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Blogging In Our Hands
Smoking Apples have given us an insight into the creative process for their latest show In Our Hands by creating a blog detailing how the show is progressing. The new show tells the story of Alf, a trawler fisherman, at a time when the industry is experiencing heavy scrutiny and fishing is under threat. The show will a look at stories, using the dramatic contrast of the individuals who continue the tradition of their craft on a small scale and the global corporations who have attracted media attention, fueling the debate.
|Image from Smoking Apples - In Our Hands - blog|
My thanks to Molly Freeman, Matthew Lloyd, and Hattie Thomas - who are all Co-Artistic Directors of Smoking Apples who have spoken to PuppeteersUK about their latest show and how their blog is informing their new work.
PUK - You premiered your show CELL, which explored Motor Neurone Disease, at the Little Angel Firsts Festival. How important was it for you to premiere your show at a venue like the Little Angel – and in the context of a festival dedicated to premieres?
Molly: When we premiered CELL at the Little Angel, we had no idea what to expect. We had never been part of FIRSTS Festival before but had attended it as audience the year before. There is a huge amount of support that the FIRSTS programme offers, including mentoring in press and marketing, touring and technical. This begins in the three months leading up to the festival and is a brilliant guided lesson in how to premiere shows. There is a real sense of longevity to the programme too, we are still regularly in touch with the staff there and they continue to support our creative endeavors and organisational development.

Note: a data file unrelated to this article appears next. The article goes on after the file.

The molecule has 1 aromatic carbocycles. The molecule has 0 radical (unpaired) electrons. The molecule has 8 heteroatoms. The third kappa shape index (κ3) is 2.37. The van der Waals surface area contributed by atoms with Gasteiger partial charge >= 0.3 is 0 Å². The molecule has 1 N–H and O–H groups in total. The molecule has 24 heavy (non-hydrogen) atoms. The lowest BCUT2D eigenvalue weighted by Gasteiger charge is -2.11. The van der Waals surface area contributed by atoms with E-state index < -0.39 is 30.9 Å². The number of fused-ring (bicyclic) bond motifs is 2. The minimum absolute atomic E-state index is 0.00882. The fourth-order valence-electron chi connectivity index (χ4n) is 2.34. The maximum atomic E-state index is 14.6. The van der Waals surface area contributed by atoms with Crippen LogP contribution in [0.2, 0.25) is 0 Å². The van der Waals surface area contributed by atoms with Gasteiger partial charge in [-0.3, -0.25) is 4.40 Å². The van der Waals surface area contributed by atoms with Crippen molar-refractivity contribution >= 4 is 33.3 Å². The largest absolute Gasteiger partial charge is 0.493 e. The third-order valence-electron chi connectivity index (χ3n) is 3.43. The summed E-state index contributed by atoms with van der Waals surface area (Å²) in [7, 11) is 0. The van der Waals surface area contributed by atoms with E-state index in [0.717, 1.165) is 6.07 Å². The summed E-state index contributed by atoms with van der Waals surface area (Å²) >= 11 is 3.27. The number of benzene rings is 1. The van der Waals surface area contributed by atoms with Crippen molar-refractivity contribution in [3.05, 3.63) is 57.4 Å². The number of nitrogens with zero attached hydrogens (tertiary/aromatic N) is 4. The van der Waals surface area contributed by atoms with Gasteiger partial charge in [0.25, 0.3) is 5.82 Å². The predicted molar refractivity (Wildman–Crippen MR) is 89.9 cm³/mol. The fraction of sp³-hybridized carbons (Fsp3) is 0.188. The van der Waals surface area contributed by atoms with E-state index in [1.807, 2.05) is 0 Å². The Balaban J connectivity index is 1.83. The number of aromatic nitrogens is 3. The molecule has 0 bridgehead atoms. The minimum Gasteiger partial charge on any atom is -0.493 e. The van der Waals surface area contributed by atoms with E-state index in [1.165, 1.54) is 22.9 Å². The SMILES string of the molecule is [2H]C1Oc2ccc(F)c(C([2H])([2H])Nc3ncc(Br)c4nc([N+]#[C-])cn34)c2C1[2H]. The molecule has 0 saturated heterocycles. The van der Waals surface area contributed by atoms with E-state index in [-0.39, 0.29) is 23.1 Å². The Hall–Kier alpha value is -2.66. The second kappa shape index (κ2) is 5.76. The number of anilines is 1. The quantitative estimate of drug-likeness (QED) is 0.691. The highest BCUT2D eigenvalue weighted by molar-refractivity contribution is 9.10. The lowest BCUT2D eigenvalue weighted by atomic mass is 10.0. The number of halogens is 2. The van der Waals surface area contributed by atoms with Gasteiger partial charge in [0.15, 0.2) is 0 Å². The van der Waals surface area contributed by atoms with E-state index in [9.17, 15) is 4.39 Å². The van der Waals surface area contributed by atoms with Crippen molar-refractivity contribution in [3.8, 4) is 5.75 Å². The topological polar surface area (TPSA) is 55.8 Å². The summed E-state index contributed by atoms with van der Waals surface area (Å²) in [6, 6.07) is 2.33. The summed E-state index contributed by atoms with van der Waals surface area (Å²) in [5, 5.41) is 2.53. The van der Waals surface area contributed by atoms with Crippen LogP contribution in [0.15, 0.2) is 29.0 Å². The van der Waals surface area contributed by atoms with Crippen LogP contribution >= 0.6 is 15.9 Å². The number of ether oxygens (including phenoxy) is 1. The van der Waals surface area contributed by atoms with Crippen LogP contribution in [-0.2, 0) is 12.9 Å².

Matt: As a student I went to the LAT many times to see productions and for me, it was always a personal goal to perform somewhere like the Little Angel. It is the home of British puppetry, it is like doing Shakespeare at the globe. It was so nice to premiere at a venue that knows puppetry, somewhere that understand the brilliant things it can do but also the frustrations it can cause as a medium.
PUK - In Our Hands had a scratch performance at The Little Angel – How did it go?
Matt: It was received very positively and great to head back to the LAT. The festival we were part of, HATCH, is a really good opportunity to put new work in front of really supportive audiences, who, generally speaking, are puppetry fans. This does not mean they let us off easy though, I would say that the LAT audiences are often more precise when it comes to puppetry because they tend to see it a lot. It was really brilliant to be there with such in depth feedback and many of the comments have been our main starting points when continuing to develop the show.
PUK - When/where do you plan to premiere In Our Hands?
Hattie: We are only just in the final stages of our initial phase of Research and Development for In Our Hands so it is still early days. The show has been developed in two locations, in London and in West Cornwall so we are planning to premiere in both place. With our current schedules it is looking as though that will happen in Autumn 2015, although we might consider doing it earlier if we can get the finances and venue support in place that wed need.
PUK - When talking about CELL, you (Molly) said, puppetry allows for new and multiple perspectives to be explored in a relatively fluid manner, for example, reality, dream, imagination, the impossible. Is this why you chose puppetry for In our Hands?